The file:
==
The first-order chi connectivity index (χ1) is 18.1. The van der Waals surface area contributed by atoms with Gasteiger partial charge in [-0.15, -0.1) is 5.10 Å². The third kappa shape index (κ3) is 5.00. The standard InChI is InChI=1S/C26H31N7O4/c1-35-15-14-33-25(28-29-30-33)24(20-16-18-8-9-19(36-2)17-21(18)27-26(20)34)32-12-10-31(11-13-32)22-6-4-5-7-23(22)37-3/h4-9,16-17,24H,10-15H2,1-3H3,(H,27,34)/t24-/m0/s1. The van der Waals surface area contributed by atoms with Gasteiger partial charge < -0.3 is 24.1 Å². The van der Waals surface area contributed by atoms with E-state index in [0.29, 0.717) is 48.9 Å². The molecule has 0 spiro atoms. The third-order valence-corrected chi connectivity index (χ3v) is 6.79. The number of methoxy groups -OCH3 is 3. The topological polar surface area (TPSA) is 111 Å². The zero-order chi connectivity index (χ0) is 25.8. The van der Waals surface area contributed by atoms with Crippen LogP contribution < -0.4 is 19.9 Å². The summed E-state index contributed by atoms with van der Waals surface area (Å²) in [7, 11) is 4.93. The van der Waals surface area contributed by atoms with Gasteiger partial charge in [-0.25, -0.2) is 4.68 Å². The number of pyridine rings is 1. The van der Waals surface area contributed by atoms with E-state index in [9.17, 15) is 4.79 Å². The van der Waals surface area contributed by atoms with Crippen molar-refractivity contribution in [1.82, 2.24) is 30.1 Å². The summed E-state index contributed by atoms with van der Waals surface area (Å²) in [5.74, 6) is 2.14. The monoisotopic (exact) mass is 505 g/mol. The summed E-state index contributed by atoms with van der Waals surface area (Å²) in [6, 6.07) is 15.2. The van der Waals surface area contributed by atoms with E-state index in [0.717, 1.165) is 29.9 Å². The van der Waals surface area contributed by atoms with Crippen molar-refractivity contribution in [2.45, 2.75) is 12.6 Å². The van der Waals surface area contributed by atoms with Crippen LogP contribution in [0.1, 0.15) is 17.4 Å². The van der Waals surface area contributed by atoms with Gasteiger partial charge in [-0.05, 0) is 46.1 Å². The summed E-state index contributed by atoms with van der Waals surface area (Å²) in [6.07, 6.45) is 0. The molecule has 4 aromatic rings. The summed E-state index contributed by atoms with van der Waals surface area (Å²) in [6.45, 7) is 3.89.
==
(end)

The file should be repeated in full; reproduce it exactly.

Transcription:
The first-order chi connectivity index (χ1) is 18.1. The van der Waals surface area contributed by atoms with Gasteiger partial charge in [-0.15, -0.1) is 5.10 Å². The third kappa shape index (κ3) is 5.00. The standard InChI is InChI=1S/C26H31N7O4/c1-35-15-14-33-25(28-29-30-33)24(20-16-18-8-9-19(36-2)17-21(18)27-26(20)34)32-12-10-31(11-13-32)22-6-4-5-7-23(22)37-3/h4-9,16-17,24H,10-15H2,1-3H3,(H,27,34)/t24-/m0/s1. The van der Waals surface area contributed by atoms with Gasteiger partial charge < -0.3 is 24.1 Å². The van der Waals surface area contributed by atoms with E-state index in [0.29, 0.717) is 48.9 Å². The molecule has 0 spiro atoms. The third-order valence-corrected chi connectivity index (χ3v) is 6.79. The number of methoxy groups -OCH3 is 3. The topological polar surface area (TPSA) is 111 Å². The zero-order chi connectivity index (χ0) is 25.8. The van der Waals surface area contributed by atoms with Crippen LogP contribution < -0.4 is 19.9 Å². The summed E-state index contributed by atoms with van der Waals surface area (Å²) in [7, 11) is 4.93. The van der Waals surface area contributed by atoms with Gasteiger partial charge in [-0.25, -0.2) is 4.68 Å². The number of pyridine rings is 1. The van der Waals surface area contributed by atoms with E-state index in [9.17, 15) is 4.79 Å². The van der Waals surface area contributed by atoms with Crippen molar-refractivity contribution in [1.82, 2.24) is 30.1 Å². The summed E-state index contributed by atoms with van der Waals surface area (Å²) in [5.74, 6) is 2.14. The monoisotopic (exact) mass is 505 g/mol. The summed E-state index contributed by atoms with van der Waals surface area (Å²) in [6, 6.07) is 15.2. The van der Waals surface area contributed by atoms with E-state index in [0.717, 1.165) is 29.9 Å². The van der Waals surface area contributed by atoms with Crippen molar-refractivity contribution in [2.45, 2.75) is 12.6 Å². The van der Waals surface area contributed by atoms with Crippen LogP contribution in [0.1, 0.15) is 17.4 Å². The van der Waals surface area contributed by atoms with Gasteiger partial charge in [-0.05, 0) is 46.1 Å². The summed E-state index contributed by atoms with van der Waals surface area (Å²) in [6.07, 6.45) is 0. The molecule has 4 aromatic rings. The summed E-state index contributed by atoms with van der Waals surface area (Å²) in [6.45, 7) is 3.89.